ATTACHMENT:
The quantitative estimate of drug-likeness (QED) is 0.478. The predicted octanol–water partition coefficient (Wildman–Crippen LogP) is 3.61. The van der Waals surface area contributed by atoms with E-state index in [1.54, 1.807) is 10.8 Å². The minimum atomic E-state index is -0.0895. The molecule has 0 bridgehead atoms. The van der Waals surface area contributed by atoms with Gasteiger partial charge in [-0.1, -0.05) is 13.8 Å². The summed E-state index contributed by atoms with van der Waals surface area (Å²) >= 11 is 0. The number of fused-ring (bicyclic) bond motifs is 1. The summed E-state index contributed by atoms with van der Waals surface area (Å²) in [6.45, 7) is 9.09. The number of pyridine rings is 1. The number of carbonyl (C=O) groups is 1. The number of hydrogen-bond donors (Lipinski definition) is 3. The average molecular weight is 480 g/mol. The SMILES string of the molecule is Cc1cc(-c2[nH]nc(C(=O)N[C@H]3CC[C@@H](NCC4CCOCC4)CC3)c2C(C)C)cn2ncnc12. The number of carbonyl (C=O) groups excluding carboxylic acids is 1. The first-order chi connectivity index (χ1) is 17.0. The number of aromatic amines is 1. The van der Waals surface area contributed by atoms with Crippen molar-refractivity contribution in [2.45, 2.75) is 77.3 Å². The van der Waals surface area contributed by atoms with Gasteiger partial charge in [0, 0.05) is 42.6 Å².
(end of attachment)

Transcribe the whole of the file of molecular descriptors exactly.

The quantitative estimate of drug-likeness (QED) is 0.478. The predicted octanol–water partition coefficient (Wildman–Crippen LogP) is 3.61. The van der Waals surface area contributed by atoms with E-state index in [1.54, 1.807) is 10.8 Å². The minimum atomic E-state index is -0.0895. The molecule has 0 bridgehead atoms. The van der Waals surface area contributed by atoms with Gasteiger partial charge in [-0.1, -0.05) is 13.8 Å². The summed E-state index contributed by atoms with van der Waals surface area (Å²) >= 11 is 0. The number of fused-ring (bicyclic) bond motifs is 1. The summed E-state index contributed by atoms with van der Waals surface area (Å²) in [6.45, 7) is 9.09. The number of pyridine rings is 1. The number of carbonyl (C=O) groups is 1. The number of hydrogen-bond donors (Lipinski definition) is 3. The average molecular weight is 480 g/mol. The SMILES string of the molecule is Cc1cc(-c2[nH]nc(C(=O)N[C@H]3CC[C@@H](NCC4CCOCC4)CC3)c2C(C)C)cn2ncnc12. The number of carbonyl (C=O) groups excluding carboxylic acids is 1. The first-order chi connectivity index (χ1) is 17.0. The number of aromatic amines is 1. The van der Waals surface area contributed by atoms with Crippen molar-refractivity contribution in [2.45, 2.75) is 77.3 Å². The van der Waals surface area contributed by atoms with Gasteiger partial charge in [0, 0.05) is 42.6 Å².